Rep. Todd Akin's comments about rape have put him and the abortion issue in the spotlight. Some call his comments insulting. Stephanie Schriock, President, EMILY's List and Alice Stewart, Former Bachmann and Santorum campaign spokeswoman discuss the impact this could have for the GOP and the women's vote.
Jason Puracal, a 35-year old native of Washington state, is seeking freedom from one of the world's most dangerous prisons, La Modelo in Nicaragua. He’s been held there on drug charges for 18-months and wants to avoid a 22-year prison sentence.
According to Puracal’s family, Nicaraguan police arrested him in November 2010 accusing him of using his real estate business to launder money as a front for an international drug trafficking ring. His lawyers say Nicaraguan authorities had no evidence linking him to the other 10 accused traffickers. Still, Puracal was sentenced to 22 years in prison. His appeal hearing took place today. CNN has tried to contact Nicaraguan authorities multiple times over the past few months. We have been promised a comment, but so far have not been given any answers on the case. Puracal's health had been deteriorating under the harsh conditions of the prison. His family members have visited him, and today his sisters attended the hearing. One of his sister’s told CNN today, “He’s been struggling for two years now in that prison for really no reason whatsoever. It's still difficult to see him."
Reporter's Note: I write to President Obama every day. He’s on the campaign trail a lot these days, so I’m not sure if he is reading my letters. Come to think of it, I’m not sure he’s ever read any of them.
Dear Mr. President,
I ran into some interesting information about you today. I knew it already, in a general, academic sense, but somehow the details of it struck my consciousness like rocks on the windshield: You’ve lost ground among women.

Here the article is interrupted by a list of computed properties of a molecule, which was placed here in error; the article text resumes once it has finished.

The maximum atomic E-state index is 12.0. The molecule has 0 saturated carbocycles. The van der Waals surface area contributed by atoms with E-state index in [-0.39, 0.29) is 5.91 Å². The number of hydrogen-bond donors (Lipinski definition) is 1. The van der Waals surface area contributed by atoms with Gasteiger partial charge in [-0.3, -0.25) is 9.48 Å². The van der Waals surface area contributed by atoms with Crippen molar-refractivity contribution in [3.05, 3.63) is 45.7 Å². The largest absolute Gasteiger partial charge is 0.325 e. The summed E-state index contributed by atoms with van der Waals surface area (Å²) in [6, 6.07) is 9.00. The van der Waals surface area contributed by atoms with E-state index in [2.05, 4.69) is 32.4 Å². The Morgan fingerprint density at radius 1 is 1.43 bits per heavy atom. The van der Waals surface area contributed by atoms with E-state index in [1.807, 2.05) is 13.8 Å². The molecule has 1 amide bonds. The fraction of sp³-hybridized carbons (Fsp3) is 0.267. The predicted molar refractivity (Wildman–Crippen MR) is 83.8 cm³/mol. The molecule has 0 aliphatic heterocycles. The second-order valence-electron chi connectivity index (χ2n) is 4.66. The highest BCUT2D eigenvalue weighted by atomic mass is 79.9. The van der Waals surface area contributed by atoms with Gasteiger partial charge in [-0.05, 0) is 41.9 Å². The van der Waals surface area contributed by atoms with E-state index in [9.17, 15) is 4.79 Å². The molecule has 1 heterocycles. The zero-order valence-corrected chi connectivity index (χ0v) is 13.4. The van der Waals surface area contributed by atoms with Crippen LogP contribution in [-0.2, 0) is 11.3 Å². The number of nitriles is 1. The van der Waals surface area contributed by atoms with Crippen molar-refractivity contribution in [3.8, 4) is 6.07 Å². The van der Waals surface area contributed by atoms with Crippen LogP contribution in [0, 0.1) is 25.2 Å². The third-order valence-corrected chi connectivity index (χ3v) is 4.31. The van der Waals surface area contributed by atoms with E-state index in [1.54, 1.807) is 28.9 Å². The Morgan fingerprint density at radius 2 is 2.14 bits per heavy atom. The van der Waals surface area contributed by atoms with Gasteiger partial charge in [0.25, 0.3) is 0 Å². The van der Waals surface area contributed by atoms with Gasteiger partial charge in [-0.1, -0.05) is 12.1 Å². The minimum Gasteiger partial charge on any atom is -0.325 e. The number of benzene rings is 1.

I was working on a story about Paul Ryan, female voters, and this notion that you and your Dems are selling that the GOP is waging a war on women. I wondered how strong your support was among women compared to 2008, and I was startled to find out that you’ve lost more ground on that front than I thought. Make no mistake: You are still beating Romney handily in the fight for the female vote, but you’re not beating him as badly as you were beating John McCain. Why do you suppose that is the case?
It could be that women have just grown a little less interested in you, but I don’t really think that is true. Polls suggest you are still widely liked even by people who don’t think much of your job performance.
Maybe you’ve done something to offend the women of America? I can’t imagine what that would have been, so I’m disinclined to accept that explanation.
Or maybe the Republicans are right; that women, like men only to a lesser degree, are so concerned about the economy that they want to give someone else a shot at the Oval Office. Sure, these women don’t like Republicans much, but they like unemployment even less.
I’m sure you’re not pleased with your vanishing female support, whatever the cause. I’m sure you will do all you can to make up that lost ground. But however you decide to address it, I suspect you will have to do more than just say the Republicans are against women. You’re going to have to show, clearly and unmistakably, that you have made life better for women and their families. And in this economy, that could be a challenge.
Give me a call if you want to talk. I’m busy as can be this week, but I’ll always make time.
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